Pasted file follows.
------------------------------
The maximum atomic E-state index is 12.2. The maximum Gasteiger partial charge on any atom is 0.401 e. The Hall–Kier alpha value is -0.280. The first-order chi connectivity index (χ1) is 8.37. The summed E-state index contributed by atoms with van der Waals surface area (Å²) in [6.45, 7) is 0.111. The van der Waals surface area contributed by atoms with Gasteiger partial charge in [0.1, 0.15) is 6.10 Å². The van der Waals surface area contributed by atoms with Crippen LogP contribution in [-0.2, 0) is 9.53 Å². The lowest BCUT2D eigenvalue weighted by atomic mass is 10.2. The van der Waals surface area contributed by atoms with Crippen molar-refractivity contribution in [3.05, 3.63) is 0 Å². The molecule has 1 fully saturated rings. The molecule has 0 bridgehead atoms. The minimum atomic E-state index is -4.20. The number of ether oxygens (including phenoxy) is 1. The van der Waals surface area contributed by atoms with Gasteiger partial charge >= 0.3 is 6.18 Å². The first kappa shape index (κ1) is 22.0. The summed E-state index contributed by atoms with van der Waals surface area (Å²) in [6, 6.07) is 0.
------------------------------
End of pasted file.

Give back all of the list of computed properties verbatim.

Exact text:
The maximum atomic E-state index is 12.2. The maximum Gasteiger partial charge on any atom is 0.401 e. The Hall–Kier alpha value is -0.280. The first-order chi connectivity index (χ1) is 8.37. The summed E-state index contributed by atoms with van der Waals surface area (Å²) in [6.45, 7) is 0.111. The van der Waals surface area contributed by atoms with Gasteiger partial charge in [0.1, 0.15) is 6.10 Å². The van der Waals surface area contributed by atoms with Crippen LogP contribution in [-0.2, 0) is 9.53 Å². The lowest BCUT2D eigenvalue weighted by atomic mass is 10.2. The van der Waals surface area contributed by atoms with Crippen molar-refractivity contribution in [3.05, 3.63) is 0 Å². The molecule has 1 fully saturated rings. The molecule has 0 bridgehead atoms. The minimum atomic E-state index is -4.20. The number of ether oxygens (including phenoxy) is 1. The van der Waals surface area contributed by atoms with Gasteiger partial charge >= 0.3 is 6.18 Å². The first kappa shape index (κ1) is 22.0. The summed E-state index contributed by atoms with van der Waals surface area (Å²) in [6, 6.07) is 0.